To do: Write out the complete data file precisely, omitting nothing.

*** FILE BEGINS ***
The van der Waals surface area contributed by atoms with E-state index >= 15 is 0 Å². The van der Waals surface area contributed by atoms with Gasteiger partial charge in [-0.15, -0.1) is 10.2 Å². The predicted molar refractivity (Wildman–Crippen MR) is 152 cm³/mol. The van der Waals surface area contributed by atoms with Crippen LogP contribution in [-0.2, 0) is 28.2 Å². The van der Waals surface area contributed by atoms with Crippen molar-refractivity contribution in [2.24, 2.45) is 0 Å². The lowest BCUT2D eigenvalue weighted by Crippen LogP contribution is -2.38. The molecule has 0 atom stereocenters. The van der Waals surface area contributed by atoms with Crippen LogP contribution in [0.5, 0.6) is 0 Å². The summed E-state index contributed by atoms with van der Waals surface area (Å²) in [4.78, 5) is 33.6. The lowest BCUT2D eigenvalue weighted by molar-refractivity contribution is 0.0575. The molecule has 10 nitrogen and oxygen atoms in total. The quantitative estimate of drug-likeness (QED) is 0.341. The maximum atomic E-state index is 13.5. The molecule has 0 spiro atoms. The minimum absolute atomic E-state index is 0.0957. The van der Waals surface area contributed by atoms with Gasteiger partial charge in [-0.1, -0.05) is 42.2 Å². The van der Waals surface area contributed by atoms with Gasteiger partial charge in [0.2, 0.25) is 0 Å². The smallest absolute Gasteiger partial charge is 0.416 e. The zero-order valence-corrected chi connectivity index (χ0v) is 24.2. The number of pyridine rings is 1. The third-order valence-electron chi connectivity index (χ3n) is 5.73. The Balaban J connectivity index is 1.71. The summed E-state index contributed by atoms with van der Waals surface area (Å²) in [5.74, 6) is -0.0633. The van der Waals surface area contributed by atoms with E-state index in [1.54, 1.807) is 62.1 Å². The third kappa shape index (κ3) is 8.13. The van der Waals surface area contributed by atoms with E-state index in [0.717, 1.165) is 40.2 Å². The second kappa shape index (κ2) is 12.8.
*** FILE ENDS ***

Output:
The van der Waals surface area contributed by atoms with E-state index >= 15 is 0 Å². The van der Waals surface area contributed by atoms with Gasteiger partial charge in [-0.15, -0.1) is 10.2 Å². The predicted molar refractivity (Wildman–Crippen MR) is 152 cm³/mol. The van der Waals surface area contributed by atoms with Crippen LogP contribution in [-0.2, 0) is 28.2 Å². The van der Waals surface area contributed by atoms with Crippen molar-refractivity contribution in [2.24, 2.45) is 0 Å². The lowest BCUT2D eigenvalue weighted by Crippen LogP contribution is -2.38. The molecule has 0 atom stereocenters. The van der Waals surface area contributed by atoms with Crippen LogP contribution in [0.5, 0.6) is 0 Å². The summed E-state index contributed by atoms with van der Waals surface area (Å²) in [4.78, 5) is 33.6. The lowest BCUT2D eigenvalue weighted by molar-refractivity contribution is 0.0575. The molecule has 10 nitrogen and oxygen atoms in total. The quantitative estimate of drug-likeness (QED) is 0.341. The maximum atomic E-state index is 13.5. The molecule has 0 spiro atoms. The minimum absolute atomic E-state index is 0.0957. The van der Waals surface area contributed by atoms with Gasteiger partial charge in [-0.1, -0.05) is 42.2 Å². The van der Waals surface area contributed by atoms with Gasteiger partial charge in [0.2, 0.25) is 0 Å². The smallest absolute Gasteiger partial charge is 0.416 e. The zero-order valence-corrected chi connectivity index (χ0v) is 24.2. The number of pyridine rings is 1. The third-order valence-electron chi connectivity index (χ3n) is 5.73. The Balaban J connectivity index is 1.71. The summed E-state index contributed by atoms with van der Waals surface area (Å²) in [5.74, 6) is -0.0633. The van der Waals surface area contributed by atoms with E-state index in [1.54, 1.807) is 62.1 Å². The third kappa shape index (κ3) is 8.13. The van der Waals surface area contributed by atoms with E-state index in [0.717, 1.165) is 40.2 Å². The second kappa shape index (κ2) is 12.8.